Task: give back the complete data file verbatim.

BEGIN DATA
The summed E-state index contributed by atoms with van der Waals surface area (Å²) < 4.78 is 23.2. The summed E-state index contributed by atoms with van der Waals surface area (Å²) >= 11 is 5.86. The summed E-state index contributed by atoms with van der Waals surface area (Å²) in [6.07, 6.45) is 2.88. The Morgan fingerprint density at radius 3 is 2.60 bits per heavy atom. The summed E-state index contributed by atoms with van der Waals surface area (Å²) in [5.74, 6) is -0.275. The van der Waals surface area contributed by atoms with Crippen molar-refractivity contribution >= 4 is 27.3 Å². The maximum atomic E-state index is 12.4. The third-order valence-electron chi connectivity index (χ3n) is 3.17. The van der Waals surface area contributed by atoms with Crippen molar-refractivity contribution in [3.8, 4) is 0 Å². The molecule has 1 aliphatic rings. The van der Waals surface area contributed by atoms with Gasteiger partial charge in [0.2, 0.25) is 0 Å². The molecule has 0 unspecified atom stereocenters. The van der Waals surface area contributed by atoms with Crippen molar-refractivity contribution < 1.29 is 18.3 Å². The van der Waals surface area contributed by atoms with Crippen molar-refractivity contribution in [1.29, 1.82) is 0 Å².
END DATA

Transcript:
The summed E-state index contributed by atoms with van der Waals surface area (Å²) < 4.78 is 23.2. The summed E-state index contributed by atoms with van der Waals surface area (Å²) >= 11 is 5.86. The summed E-state index contributed by atoms with van der Waals surface area (Å²) in [6.07, 6.45) is 2.88. The Morgan fingerprint density at radius 3 is 2.60 bits per heavy atom. The summed E-state index contributed by atoms with van der Waals surface area (Å²) in [5.74, 6) is -0.275. The van der Waals surface area contributed by atoms with Crippen molar-refractivity contribution >= 4 is 27.3 Å². The maximum atomic E-state index is 12.4. The third-order valence-electron chi connectivity index (χ3n) is 3.17. The van der Waals surface area contributed by atoms with Crippen molar-refractivity contribution in [3.8, 4) is 0 Å². The molecule has 1 aliphatic rings. The van der Waals surface area contributed by atoms with Gasteiger partial charge in [0.2, 0.25) is 0 Å². The molecule has 0 unspecified atom stereocenters. The van der Waals surface area contributed by atoms with Crippen molar-refractivity contribution < 1.29 is 18.3 Å². The van der Waals surface area contributed by atoms with Crippen molar-refractivity contribution in [1.29, 1.82) is 0 Å².